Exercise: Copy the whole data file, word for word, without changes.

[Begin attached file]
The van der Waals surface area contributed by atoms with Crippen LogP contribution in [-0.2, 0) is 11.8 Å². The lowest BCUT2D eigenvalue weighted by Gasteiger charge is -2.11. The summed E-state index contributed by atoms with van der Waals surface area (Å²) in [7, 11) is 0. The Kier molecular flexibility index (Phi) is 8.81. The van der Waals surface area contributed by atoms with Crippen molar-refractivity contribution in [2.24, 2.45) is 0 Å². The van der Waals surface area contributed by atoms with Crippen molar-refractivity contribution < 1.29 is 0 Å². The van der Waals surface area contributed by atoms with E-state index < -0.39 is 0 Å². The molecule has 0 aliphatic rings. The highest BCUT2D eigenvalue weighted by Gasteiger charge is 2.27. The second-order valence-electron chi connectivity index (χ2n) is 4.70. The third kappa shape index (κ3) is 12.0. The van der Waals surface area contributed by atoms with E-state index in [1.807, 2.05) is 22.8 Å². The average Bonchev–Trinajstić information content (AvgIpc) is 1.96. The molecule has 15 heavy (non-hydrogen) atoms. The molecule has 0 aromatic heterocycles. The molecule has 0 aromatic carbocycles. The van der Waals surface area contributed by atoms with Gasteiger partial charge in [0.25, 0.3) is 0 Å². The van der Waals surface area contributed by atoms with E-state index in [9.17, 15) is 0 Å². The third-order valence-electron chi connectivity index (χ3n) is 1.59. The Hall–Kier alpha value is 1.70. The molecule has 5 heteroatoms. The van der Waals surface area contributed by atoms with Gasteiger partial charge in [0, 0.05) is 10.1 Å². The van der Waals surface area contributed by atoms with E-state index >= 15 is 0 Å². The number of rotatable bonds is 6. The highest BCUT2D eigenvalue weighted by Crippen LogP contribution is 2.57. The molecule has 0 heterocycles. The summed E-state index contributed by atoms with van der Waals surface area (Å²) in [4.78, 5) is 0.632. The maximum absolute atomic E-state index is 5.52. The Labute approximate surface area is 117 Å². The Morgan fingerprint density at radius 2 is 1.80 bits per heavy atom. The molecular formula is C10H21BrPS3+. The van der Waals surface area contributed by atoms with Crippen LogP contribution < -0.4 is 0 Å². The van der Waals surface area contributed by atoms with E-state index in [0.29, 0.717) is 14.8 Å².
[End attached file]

The van der Waals surface area contributed by atoms with Crippen LogP contribution in [-0.2, 0) is 11.8 Å². The lowest BCUT2D eigenvalue weighted by Gasteiger charge is -2.11. The summed E-state index contributed by atoms with van der Waals surface area (Å²) in [7, 11) is 0. The Kier molecular flexibility index (Phi) is 8.81. The van der Waals surface area contributed by atoms with Crippen molar-refractivity contribution in [2.24, 2.45) is 0 Å². The van der Waals surface area contributed by atoms with Crippen molar-refractivity contribution < 1.29 is 0 Å². The van der Waals surface area contributed by atoms with E-state index < -0.39 is 0 Å². The molecule has 0 aliphatic rings. The highest BCUT2D eigenvalue weighted by Gasteiger charge is 2.27. The second-order valence-electron chi connectivity index (χ2n) is 4.70. The third kappa shape index (κ3) is 12.0. The van der Waals surface area contributed by atoms with E-state index in [1.807, 2.05) is 22.8 Å². The average Bonchev–Trinajstić information content (AvgIpc) is 1.96. The molecule has 15 heavy (non-hydrogen) atoms. The molecule has 0 aromatic heterocycles. The molecule has 0 aromatic carbocycles. The van der Waals surface area contributed by atoms with Gasteiger partial charge in [0.25, 0.3) is 0 Å². The van der Waals surface area contributed by atoms with E-state index in [9.17, 15) is 0 Å². The third-order valence-electron chi connectivity index (χ3n) is 1.59. The Hall–Kier alpha value is 1.70. The molecule has 5 heteroatoms. The van der Waals surface area contributed by atoms with Gasteiger partial charge in [0, 0.05) is 10.1 Å². The van der Waals surface area contributed by atoms with E-state index >= 15 is 0 Å². The number of rotatable bonds is 6. The highest BCUT2D eigenvalue weighted by Crippen LogP contribution is 2.57. The molecule has 0 heterocycles. The summed E-state index contributed by atoms with van der Waals surface area (Å²) in [4.78, 5) is 0.632. The maximum absolute atomic E-state index is 5.52. The Labute approximate surface area is 117 Å². The Morgan fingerprint density at radius 2 is 1.80 bits per heavy atom. The molecular formula is C10H21BrPS3+. The van der Waals surface area contributed by atoms with Crippen LogP contribution < -0.4 is 0 Å². The van der Waals surface area contributed by atoms with E-state index in [0.29, 0.717) is 14.8 Å².